Archive for November, 2001



The night after the LA show we stayed with Franklin�s parents I slept on sheets so clean and soft that I went to bed covered in club smoke woke up with a contact clean.

In the morning there were frittatas, bagels, fruit salad and TWIN coffee pots with regular and decaf coffee. Parents are the best�(If any of you want to offer up parent�s homes for us to stay in next tour�we will gladly accept.) When I went to take a bath Franklin�s mother almost knocked through the door in order to make sure I had soap, towels (hand towels and wash cloths even) everything that I needed. Little did she know I was not taking a shower but a bath in the, never before experienced, �midget tub.� I�m not sure who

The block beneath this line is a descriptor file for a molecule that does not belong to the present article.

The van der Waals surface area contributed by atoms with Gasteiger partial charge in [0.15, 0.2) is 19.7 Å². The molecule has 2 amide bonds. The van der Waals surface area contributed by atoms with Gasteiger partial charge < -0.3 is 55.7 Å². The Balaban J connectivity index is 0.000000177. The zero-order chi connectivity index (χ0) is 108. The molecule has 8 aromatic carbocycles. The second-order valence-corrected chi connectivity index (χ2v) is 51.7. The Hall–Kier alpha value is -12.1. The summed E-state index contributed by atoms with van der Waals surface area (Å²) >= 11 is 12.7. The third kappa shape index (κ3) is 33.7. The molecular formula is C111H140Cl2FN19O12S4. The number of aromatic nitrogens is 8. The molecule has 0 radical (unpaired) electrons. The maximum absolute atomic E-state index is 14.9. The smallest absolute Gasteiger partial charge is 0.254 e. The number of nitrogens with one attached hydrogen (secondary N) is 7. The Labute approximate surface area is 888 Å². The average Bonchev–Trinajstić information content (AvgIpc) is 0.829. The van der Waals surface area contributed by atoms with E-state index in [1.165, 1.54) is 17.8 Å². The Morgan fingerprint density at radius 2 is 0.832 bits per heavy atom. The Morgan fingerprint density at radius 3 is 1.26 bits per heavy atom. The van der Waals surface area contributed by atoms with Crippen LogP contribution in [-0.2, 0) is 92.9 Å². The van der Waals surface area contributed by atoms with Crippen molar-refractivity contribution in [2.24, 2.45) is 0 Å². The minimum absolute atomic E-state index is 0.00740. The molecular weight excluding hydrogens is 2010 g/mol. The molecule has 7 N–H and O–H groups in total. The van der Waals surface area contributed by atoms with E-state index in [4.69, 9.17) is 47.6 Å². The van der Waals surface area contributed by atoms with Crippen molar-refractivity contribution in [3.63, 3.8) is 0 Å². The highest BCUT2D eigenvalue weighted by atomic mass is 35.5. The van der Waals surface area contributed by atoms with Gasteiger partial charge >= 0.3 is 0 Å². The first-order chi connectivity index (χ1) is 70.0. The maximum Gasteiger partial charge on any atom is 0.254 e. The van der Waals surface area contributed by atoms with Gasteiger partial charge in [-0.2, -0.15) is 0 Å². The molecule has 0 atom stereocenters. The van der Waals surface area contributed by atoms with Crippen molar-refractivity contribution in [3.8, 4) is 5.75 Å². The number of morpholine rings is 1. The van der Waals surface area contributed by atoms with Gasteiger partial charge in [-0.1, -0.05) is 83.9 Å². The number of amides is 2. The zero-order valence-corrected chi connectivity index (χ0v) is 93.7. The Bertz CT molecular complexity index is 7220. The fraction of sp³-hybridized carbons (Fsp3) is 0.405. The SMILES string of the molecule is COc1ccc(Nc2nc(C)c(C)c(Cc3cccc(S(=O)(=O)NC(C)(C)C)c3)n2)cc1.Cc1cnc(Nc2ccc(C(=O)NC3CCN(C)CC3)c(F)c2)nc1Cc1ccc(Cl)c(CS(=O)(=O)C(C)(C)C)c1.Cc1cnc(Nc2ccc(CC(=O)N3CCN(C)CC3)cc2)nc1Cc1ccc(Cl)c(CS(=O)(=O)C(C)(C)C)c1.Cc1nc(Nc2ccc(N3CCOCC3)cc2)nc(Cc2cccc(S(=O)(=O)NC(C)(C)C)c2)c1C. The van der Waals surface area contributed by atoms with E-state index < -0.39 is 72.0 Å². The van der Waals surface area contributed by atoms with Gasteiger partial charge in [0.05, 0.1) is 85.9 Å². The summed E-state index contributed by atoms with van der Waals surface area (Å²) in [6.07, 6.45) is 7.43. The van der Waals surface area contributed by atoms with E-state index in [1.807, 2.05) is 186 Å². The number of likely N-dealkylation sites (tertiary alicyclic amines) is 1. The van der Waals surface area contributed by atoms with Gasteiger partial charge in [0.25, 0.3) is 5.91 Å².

designed the midget tub and for what purpose it was created but it was certainly an adventure. My ass against the back end and my toes curling up in the front�actually the washcloth came in handy. While I was becoming yogi-clean Jean and Amy did yoga in one of the many guest rooms. Later Franklin�s father talked about the musicals he�s written and we all snuck peaks at Franklin�s baby pictures. Still all good things must come to an end�we packed the car took a pit stop at Trader Joes we were off for an 8 hour trek to Phoenix. I don�t remember a thing about the trip but once we arrived we were surprised to find a nice indoor-outdoor club with Christmas lights and a sort of beach-hut vibe and best of all, outside there was a beautiful vintage aluminum Air stream Winnebago that we could use for our dressing room.